Finances are complicated; we aren’t taught about how they work in high school. They’re made much more complicated by the prevalence of absolute falsehoods. Some of the most dangerous myths about finances are told about credit scores: what they mean, how they work and how to best manage them. Here are the three worst offenders.
- Checking Your Credit Score Hurts It
It’s commonly believed that checking your credit score damages it. This frequently leads people to avoid checking their credit score unless they deem it absolutely necessary. This is a dangerous practice. Not everything on your credit report should be on your credit report. You can have various strikes on your report even if your financial behavior is flawless. The people that make a business of credit reporting are only human. Mistakes can be made. Getting them fixed requires knowing they are there.
This is a myth. Checking your credit report does not necessarily mean you will take a credit hit.
This myth is a misunderstanding of how credit reporting works. Credit checks come in two forms: “soft” pulls and “hard” pulls. Soft pulls are surface-level checks of your credit report. They simply look at your credit score and any major notable activity. The information returned by a soft pull varies between the three credit reporting agencies. Hard pulls are deep-level checks of your credit report. These turn up every little detail about your credit history.
Soft pulls do not affect your credit score in any way. Services that allow you to check your credit report and many credit card applications do soft pulls of your report to determine eligibility. Hard pulls occur for things of much heavier financial weight; mortgages and major loans are good examples of this.
You should make a happy of checking your credit report. If you are ever worried about damaging your credit report in this fashion, simply ask the business or agency that will be doing the check to verify that they are doing a soft pull.
- All Credit Hits are Dropped After Seven Years
It is commonly believed that anything that has damaged your credit must be removed from your report after seven years. While this would be inordinately convenient, it is a myth.
The origin is fairly simple. Declarations of bankruptcy will haunt your credit report for seven years at a minimum. Most other credit hits follow this in kind. However, removal is not always automatic. This is why the myth is so easy to perpetuate. It is often true that you will see credit hits vanish seemingly-automatically after seven years but it is often necessary to advocate for yourself to have the damaging aspects of your credit report removed.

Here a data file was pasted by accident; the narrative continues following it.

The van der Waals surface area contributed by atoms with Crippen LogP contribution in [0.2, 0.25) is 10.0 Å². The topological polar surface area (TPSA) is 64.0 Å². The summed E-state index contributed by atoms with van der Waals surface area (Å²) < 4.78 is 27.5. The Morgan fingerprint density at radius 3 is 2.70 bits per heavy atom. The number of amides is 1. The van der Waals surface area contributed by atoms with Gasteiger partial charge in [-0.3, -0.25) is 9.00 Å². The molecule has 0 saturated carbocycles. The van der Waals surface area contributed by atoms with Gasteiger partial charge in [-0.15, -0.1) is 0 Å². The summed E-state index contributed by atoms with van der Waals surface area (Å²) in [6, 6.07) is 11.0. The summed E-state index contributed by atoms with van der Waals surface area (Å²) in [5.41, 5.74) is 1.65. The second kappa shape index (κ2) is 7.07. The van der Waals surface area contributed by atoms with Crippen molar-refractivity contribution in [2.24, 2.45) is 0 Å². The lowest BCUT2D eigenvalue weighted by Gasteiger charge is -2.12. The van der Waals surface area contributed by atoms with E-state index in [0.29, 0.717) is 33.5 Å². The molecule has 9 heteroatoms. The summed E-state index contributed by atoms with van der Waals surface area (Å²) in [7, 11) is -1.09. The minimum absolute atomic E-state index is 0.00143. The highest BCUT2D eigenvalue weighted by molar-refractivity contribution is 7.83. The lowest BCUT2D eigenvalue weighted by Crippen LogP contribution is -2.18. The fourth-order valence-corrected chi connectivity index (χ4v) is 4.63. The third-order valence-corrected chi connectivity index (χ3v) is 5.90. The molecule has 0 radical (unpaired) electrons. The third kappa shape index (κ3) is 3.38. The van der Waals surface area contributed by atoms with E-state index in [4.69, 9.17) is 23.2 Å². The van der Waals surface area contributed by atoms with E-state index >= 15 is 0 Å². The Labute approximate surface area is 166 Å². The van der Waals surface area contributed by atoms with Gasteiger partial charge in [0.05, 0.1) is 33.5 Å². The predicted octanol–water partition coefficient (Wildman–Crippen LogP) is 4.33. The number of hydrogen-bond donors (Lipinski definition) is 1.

It is important to understand that automatic removal after seven years is not the only way to have your credit report improved following past issues. It is often possible to have resolved issues removed from your report sooner. This isn’t always the case but it can nevertheless be worth the effort.
- Debts Can Only be Counted Once
Many people believe that your credit report can only be damaged by a debt once. This is true after a fashion. If an account is sent to collections, that’s that for the debt holder.
Unfortunately, there is a frequent misunderstanding about what happens after that. The collections agency that owns your debt can transfer your debt to another agency or note your lack of payment just as the original debt holder could. This effectively turns it into an entirely new debt that can damage your credit.
This is simply a misunderstanding of the mechanics of debt. People are unaware that a transferred account can frequently be a new account altogether. Accounts may feature the same dollar values and similar payment terms but will still be separate accounts for the purposes of one’s credit report.
This is yet another reason to check your credit report frequently. You need to stay appraised of who holds different debts and when those debt change hands. You may overlook certain details or be charged erroneously if you aren’t careful to manage your report.
Finances aren’t easy for anyone. The mechanics are never clearly explained in any compulsory terms. The only way many people learn about certain financial mistakes is if their parents have personal experience to pass on in that regard. It’s very easy to land yourself in trouble you simply didn’t know was there even if you are as responsible as you know how to be with your finances and debts.
Don’t jump at shadows and buy into common financial myths. Understanding how your finances work will take time, patience and research; a good first step is to get acquainted with your credit report. Once you understand what the moving parts in play are you can start to make better decisions about your credit usage and debt management.